Iraq: No One Knows For Sure


October 17, 2007: The 2004 alliance between Sunni Arab nationalist groups and al Qaeda, is officially dead. All but one of the major Sunni Arab terror groups have publicly denounced al Qaeda, specifically mentioning the widespread use of terrorist attacks against civilians. Al Qaeda is definitely hurting, with their terror attacks down by more than half, and more al Qaeda leaders and technicians being killed or captured each week. Al Qaeda in Iraq is not destroyed, but it has been marginalized. Now the battle turns to the militias. The most dangerous ones are the Sunni Arab groups that want Sunni Arabs to be running the country again. While many of these outfits are rethinking their strategy, in the face of superior firepower wielded by the Americans and the Shia led government, some are willing to fight on. This sort of fanaticism is not unique, but is rather common in the region. But for the Americans, the problem is that the only known cure for this sort of thing is lots of dead fanatics. The Iraqi government is willing to apply this traditional cure, but image conscious American officials are more apprehensive.

But in most respects, Americans have gone native. That's because the local customs (bribes and violent response to attacks) works. Corruption remains a, if not the, major problem. A corollary of that is the use of "gifts" to get your way. The tribal culture understands that, and will stay bought for a while, at least until someone else comes along with a better offer. The Iraqi government does not like the way the Americans are buying Sunni Arab loyalty with reconstruction projects and weapons (for pro-American militias.) The Shia want the Sunni Arabs disarmed or gone, and are willing to kill them all if that's what it takes. Outsiders have a hard time comprehending the degree to which the Kurds and Shia hate the Sunni Arabs of Iraq. The bad feelings go back a long way, and the recent al Qaeda violence (by foreign Sunni Arabs in "support" of Iraqi Sunni Arabs) has only affirmed the righteousness of that hatred.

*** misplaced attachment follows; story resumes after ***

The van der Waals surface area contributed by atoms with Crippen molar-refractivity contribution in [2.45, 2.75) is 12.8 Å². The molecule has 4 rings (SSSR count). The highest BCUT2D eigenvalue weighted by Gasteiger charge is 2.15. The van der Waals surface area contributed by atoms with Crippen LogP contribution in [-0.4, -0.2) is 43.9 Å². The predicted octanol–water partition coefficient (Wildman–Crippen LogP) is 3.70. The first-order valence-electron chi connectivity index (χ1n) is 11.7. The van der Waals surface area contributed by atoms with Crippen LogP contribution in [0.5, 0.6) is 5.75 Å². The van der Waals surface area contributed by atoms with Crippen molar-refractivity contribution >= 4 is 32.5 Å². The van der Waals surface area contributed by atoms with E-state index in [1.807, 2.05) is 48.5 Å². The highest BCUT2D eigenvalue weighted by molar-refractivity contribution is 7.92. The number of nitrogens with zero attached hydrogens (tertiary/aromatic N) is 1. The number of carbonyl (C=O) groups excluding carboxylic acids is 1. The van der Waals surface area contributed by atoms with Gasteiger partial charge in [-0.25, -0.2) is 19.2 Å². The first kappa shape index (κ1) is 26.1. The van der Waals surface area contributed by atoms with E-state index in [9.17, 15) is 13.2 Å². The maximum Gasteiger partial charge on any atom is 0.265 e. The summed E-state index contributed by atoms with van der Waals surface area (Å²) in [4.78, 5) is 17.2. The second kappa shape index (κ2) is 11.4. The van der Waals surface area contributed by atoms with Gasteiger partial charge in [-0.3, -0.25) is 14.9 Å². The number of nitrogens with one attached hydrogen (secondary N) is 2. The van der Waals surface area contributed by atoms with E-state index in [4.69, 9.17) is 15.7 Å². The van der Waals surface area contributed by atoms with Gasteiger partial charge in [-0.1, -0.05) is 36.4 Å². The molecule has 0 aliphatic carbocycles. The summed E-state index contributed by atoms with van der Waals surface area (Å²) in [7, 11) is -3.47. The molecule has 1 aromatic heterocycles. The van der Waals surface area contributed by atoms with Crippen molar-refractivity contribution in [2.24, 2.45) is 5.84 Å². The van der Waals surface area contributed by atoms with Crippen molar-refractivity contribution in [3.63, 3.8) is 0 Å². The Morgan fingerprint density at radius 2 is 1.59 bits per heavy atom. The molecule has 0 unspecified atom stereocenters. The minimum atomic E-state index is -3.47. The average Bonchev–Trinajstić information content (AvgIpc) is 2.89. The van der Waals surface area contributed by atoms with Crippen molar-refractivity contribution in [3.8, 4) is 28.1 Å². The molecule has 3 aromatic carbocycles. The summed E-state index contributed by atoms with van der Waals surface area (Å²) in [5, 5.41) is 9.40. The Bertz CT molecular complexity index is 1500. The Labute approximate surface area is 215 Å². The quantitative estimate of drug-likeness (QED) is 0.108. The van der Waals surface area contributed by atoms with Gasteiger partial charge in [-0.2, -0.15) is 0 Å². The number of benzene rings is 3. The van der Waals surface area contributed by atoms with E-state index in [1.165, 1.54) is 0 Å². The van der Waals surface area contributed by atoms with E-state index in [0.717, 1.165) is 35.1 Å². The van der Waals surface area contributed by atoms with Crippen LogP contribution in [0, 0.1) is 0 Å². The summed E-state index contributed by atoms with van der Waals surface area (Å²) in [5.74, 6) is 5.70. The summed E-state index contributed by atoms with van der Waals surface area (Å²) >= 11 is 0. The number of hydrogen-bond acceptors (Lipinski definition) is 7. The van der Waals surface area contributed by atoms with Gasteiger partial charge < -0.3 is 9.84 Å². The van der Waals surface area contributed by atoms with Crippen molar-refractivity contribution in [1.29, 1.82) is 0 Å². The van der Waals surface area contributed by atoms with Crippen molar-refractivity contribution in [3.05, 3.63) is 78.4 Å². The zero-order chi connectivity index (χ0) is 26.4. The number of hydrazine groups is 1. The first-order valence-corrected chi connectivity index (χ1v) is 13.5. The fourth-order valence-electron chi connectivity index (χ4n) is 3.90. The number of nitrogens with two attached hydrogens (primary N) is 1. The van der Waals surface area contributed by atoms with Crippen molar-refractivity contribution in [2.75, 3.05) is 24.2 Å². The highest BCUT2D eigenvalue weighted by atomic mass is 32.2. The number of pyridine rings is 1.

Iraq is a unique experiment. Democracy has never worked for the Arabs. Past attempts have quickly turned into dictatorships, kept in power with terror and violence. Iraq is already headed in the same direction, with several Shia warlords seeking to gain total power. While the Sunni Arab groups are the most vicious, they are also greatly outnumbered. Only about ten percent of the population is now Sunni Arab, versus 20 percent in 2003. Most Sunni Arabs agree that they are beaten, and are seeking to make a deal, or to flee. But a minority will fight on, and die, along with any civilians in the vicinity. There are many Iraqis who realize that a working democracy is the best path to peace and prosperity. But to make that happen, all the fanatics with guns have to be killed or disarmed. Then you have to do something about the corruption. Again, many Iraqis know, by experience in the West, or looking at the statistics, that the less corrupt a society is, the more prosperity it has. If the democrats lose, Iraqi slides back into the muck. Will that happen? No one knows for sure.

October 16, 2007: In the north, there are indications that the Turkish army is going to cross the border to go after the Winter camps of Kurdish separatist terrorists (the PKK). Turkish artillery has been shelling Kurdish towns near the border, and there has been an increase in Turkish patrols crossing the border. The U.S. has warned Turkey not to do it. But the Turks, enraged at the U.S. Congress condemning them for Ottoman atrocities, are inclined to ignore those warnings.


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